The hero's emotional attachment to the victim recalls Dashiell Hammett's classic The Maltese Falcon and this makes him a more sympathetic character, as well as giving us a voyeuristic view into his conflicting feelings. Sitting idly by, we get to watch as Blake realizes that the Miranda who got herself two bullets in the head on a seedy rooftop on New Year's Eve is much different than the girl he loved ten years ago (as depicted through selective flashbacks).

With help from his boss Leo and a stripper named Rachel Firestone -- who finds that she has a surprising knack for detective work -- Blake descends into the underworld of flesh display and runs into trouble that goes by the names of Wayne Lenz and Murco "Catch" Khachadurian. Along the way, Aleas gives us an insider's view into the day-to-day workings of a private investigator. This attention to detail, a fast-paced plot, a terrific cover from famed illustrator Robert McGinnis (which continues the half-naked-girl-with-a-gun theme of Hard Case Crime's second entry, Fade to Blonde, and was reportedly even more revealing before the publishers had him "pull up her pants"), fascinating characters (who are seldom all that they seem), and Aleas' definite knack for the genre, all combine to make Little Girl Lost an absolutely terrific read.
12 von 13 Kunden fanden die folgende Rezension hilfreich
A Fine, Dark, Angst-Laden Tale of Love and Greed 9. Mai 2005
Von Bookreporter - Veröffentlicht auf
Format: Taschenbuch
LITTLE GIRL LOST is the debut novel of Richard Aleas, a new voice who already has won well-deserved critical and commercial acclaim for his short fiction. I mention that this is Aleas's "debut" novel simply to save you the trouble of trying to hunt down his previous books, something that you instinctively will be inclined to do after reading this fine, dark, angst-laden tale of love and greed. Make no mistake, however: Aleas, his first time out, demonstrates that he has the chops of a journeyman wordsmith.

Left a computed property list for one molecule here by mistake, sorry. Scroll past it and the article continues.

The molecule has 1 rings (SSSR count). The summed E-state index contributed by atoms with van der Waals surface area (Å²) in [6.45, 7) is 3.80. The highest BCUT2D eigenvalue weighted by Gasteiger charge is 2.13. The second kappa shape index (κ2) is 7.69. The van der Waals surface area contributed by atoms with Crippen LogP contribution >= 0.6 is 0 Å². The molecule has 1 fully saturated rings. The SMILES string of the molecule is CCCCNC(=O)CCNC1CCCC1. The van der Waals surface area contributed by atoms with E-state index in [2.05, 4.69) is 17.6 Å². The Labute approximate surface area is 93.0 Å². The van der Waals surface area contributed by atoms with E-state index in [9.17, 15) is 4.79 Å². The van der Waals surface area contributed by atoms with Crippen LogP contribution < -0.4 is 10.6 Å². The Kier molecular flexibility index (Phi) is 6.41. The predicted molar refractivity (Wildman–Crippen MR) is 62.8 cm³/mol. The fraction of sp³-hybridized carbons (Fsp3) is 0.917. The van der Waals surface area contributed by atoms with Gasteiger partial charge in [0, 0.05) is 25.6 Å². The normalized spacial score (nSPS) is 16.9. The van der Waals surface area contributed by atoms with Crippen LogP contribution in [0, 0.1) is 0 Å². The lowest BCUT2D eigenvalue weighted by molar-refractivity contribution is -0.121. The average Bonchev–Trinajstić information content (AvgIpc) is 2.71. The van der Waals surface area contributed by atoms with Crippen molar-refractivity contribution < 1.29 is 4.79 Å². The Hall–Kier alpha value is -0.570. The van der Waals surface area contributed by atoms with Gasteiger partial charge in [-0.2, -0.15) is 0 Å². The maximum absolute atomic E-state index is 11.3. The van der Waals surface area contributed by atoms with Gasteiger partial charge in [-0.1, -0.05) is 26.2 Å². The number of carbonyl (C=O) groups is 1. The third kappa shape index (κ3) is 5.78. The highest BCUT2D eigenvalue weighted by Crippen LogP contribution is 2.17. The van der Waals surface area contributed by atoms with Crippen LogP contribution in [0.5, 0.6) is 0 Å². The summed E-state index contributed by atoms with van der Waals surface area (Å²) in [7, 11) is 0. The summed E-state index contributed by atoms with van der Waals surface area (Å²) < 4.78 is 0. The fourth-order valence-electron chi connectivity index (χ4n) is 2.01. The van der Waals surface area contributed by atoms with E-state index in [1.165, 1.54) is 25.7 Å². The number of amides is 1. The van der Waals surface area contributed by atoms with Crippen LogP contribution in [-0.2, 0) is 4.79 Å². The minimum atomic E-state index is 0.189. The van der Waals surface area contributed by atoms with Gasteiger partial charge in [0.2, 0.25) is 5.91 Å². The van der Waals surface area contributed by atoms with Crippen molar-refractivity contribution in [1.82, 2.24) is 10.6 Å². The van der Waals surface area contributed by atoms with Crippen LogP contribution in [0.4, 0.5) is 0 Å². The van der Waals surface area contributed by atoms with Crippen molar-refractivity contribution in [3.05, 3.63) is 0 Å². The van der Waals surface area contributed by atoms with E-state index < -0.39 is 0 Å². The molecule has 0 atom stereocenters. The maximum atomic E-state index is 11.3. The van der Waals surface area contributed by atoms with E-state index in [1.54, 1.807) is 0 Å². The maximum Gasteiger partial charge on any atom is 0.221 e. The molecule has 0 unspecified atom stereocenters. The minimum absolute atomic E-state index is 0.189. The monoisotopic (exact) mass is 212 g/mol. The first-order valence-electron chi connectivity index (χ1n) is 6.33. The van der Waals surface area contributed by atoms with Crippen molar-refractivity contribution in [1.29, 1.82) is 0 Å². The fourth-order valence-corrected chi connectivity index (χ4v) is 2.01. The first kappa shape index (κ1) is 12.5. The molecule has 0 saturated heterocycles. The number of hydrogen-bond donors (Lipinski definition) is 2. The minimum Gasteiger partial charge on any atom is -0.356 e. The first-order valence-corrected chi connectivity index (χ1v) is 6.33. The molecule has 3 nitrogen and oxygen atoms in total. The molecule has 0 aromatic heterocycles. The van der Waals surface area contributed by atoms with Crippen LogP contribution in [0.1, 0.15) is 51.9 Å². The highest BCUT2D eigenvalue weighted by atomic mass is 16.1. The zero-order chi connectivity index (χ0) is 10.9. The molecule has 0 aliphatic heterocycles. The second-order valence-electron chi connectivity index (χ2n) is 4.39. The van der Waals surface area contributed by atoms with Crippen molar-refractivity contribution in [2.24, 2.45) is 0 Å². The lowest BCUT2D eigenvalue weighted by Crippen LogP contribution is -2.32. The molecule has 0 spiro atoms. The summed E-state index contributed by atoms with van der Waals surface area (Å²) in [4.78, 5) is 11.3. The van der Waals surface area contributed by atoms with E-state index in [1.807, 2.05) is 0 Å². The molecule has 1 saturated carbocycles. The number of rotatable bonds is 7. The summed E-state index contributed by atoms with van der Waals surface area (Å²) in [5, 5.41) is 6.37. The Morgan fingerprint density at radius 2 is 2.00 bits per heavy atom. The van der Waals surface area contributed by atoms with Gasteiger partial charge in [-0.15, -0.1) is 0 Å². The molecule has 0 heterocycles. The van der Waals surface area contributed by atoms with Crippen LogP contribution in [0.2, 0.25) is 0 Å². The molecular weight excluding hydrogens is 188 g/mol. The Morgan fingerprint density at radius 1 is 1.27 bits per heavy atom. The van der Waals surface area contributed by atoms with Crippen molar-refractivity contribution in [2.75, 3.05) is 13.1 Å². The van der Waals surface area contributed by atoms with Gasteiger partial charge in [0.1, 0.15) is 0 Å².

The "little girl lost" of the title is Miranda Sugarman, the high school senior class sweetheart of John Blake. Sugarman and Blake parted ways after graduation, each with high hopes that ended in diminished results. Blake, who had planned to go on to college and be one of the world's great thinkers, became a private investigator for a competent but struggling investigation firm. He thought that Sugarman had pursued and caught her dream of medical school and an ophthalmology practice. His presumption is abruptly and irreparably shattered when he opens his newspaper one morning and reads that Sugarman --- working as a stripper at The Sin Factory, a tawdry, second-string New York City club --- has been brutally murdered. Though it has been ten years since he last saw Sugarman, Blake is compelled to investigate the circumstances surrounding her death, not only to bring her killer to justice but also to determine --- if he can --- what diverted her from her plans to practice medicine.

Blake brings a dogged, almost foolish, determination to the task, and soon finds himself forging an unlikely and uneasy alliance with Murco Khachadurian, the owner of The Sin Factory and a second-tier criminal whose penchant for cruelty is legendary. Khachadurian was robbed of over one million dollars by two guys who made the mistake of letting him live. When he caught up with them, Khachadurian got half of his money back, and a name: the hoods, with their last words, gave up Sugarman as the brains behind the caper. The problem is that someone got to Sugarman before Khachadurian did, and Khachadurian is betting that whoever this person was got the rest of his money. He accordingly wants Blake to find the murderer --- and he's not giving him much time to do it.

Aleas keeps a tight grip on his plot at all times. A strong, confident writer, he never loses track of his story while creating sympathy and understanding for Blake, who must rely more on brains than brawn to get through the puzzle surrounding his "little girl lost." Aleas also tosses in a number of welcome genre stereotypes, including a grizzled cop who has seen it all, a stripper with a heart of gold, and at least one very, very bad girl. There also are a couple of surprises lurking. While veteran fans of hard-boiled detective novels will see one of them coming halfway through the book, it's the one that you won't see coming that will really hit you.

LITTLE GIRL LOST is a keeper, and Aleas is a master. I can't wait for more from him.

--- Reviewed by Joe Hartlaub
9 von 10 Kunden fanden die folgende Rezension hilfreich
Aleas Has Hard-boiled Down 23. März 2005